Z1)/(Z2 + Z1)]2 . #2 Large object with a “smooth” boundary In this case the incident wave is reflected and refracted at the surface analogous to the behavior of a light wave at a discontinuity in refractive index. In this regime the scattering is approximately the same in all directions. θ Z1 θ Specular reflection Z2 φ For the simple case of normal incidence the intensity reflection coefficient is R = [(Z2 . and the scattering cross-section is proportional to f4. This is analogous to Rayleigh scattering of light by small particles. of diameter about 10 microns.Two special cases for scattering #1 Object much smaller than the wavelength A classic example is scattering by a single red blood cell.

63)2 / (7. 100% SKIN This is one reason that ultrasound is not used 58% to image the adult brain.Implications of Specular Reflection Consider a soft tissue/bone interface. 33% but it is used in infants where the skull is not BRAIN yet calcified. In other words. The reflection coefficient at gas/tissue SKULL interfaces is even larger. TRANSDUCER SKIN COUPLING GEL . so ultrasound is not useful in imaging the lung.1. The gel fills the space between the transducer and the skin and prevents reflection by trapped air.63)2 = 0. and only 33% of the scattered intensity out of the brain. This means that if we were trying to use ultrasound to image the brain. we would only get 33% of the incident intensity into the brain. The intensity reflection coefficient is (7.42. the transmission is 58%. This also explains why a coupling gel is used during ultrasound exams.80 + 1.80 .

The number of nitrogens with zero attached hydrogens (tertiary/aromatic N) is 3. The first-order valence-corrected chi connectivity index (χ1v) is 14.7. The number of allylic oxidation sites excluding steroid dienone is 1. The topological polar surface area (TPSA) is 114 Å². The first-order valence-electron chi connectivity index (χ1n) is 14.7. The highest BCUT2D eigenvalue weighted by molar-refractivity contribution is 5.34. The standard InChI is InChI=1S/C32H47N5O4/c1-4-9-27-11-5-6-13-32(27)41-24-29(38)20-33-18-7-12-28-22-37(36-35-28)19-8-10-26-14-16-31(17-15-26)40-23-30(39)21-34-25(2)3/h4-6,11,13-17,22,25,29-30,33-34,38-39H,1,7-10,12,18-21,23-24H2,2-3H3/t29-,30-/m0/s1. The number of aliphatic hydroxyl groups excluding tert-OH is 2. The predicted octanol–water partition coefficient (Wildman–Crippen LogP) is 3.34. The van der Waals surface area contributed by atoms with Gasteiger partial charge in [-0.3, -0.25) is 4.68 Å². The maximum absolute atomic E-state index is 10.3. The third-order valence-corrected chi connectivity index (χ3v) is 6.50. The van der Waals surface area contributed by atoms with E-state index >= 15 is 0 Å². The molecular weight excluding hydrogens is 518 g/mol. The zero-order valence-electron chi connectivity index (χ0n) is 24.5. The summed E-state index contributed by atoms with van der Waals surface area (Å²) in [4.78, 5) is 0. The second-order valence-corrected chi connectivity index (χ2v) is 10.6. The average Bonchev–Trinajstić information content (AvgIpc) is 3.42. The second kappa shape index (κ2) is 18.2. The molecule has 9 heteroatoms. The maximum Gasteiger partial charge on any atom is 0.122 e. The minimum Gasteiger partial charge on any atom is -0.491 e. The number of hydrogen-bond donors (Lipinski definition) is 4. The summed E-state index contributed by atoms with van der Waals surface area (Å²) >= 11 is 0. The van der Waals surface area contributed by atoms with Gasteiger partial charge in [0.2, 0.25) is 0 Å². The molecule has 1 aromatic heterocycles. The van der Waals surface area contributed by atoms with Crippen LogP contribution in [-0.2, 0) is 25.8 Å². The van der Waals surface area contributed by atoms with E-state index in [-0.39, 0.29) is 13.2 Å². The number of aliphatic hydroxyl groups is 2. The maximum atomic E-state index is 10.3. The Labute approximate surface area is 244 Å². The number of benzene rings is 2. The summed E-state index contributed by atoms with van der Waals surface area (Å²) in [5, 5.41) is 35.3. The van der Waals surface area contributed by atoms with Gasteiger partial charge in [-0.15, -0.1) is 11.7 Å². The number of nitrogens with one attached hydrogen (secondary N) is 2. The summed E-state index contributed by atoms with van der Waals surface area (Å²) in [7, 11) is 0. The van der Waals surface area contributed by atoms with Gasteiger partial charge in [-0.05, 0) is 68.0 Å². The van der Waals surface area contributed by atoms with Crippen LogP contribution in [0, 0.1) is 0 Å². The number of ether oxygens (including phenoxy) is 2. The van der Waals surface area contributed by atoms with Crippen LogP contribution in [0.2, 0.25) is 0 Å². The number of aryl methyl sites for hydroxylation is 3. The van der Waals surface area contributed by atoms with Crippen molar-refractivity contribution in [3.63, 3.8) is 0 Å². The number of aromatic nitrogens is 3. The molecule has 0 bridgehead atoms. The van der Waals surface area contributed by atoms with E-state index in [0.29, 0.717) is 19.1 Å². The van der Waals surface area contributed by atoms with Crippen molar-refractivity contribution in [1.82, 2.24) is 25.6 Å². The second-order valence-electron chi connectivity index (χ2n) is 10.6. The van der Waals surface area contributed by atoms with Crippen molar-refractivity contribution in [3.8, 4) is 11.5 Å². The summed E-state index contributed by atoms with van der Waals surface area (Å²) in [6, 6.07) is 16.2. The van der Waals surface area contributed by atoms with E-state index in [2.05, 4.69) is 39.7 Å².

000. but with ultrasound it is conventional to express the attenuation coefficient in dB cm-1.000! This frequency-dependent attenuation imposes limits on the performance of imaging systems. . the coefficient is roughly proportional to frequency for a variety of tissues. we can express the ratio as dB ratio = 10 log10 (I1 / I2) so if the attenuation coefficient is. absorption and scattering result in attenuation of the ultrasound wave. Note the implications: at 1 MHz. but at 10 MHz. As shown on the next diagram. after transmission through 10 cm of tissue the intensity will be reduced by 10 dB. or a factor of 10. for example. In fact. We could express this as exp (-μx) using a linear attenuation coefficient μ. transmission through 10 cm of tissue reduces intensity by a factor of 10. transmission through 10 cm of tissue reduces intensity by a factor of 10. If the two intensities are I1 and I2. Frequency dependence The attenuation coefficient is a function of ultrasound frequency. 1 dB cm-1. After 20 cm it would be reduced by 20 dB or a factor of 100. a good rule-of-thumb is that the attenuation coefficient for soft tissue is 1 dB cm-1 MHz-1.000. Digression on the decibel The decibel scale is a way to represent the ratio of two intensities. The intensity falls off exponentially with distance.Attenuation Together.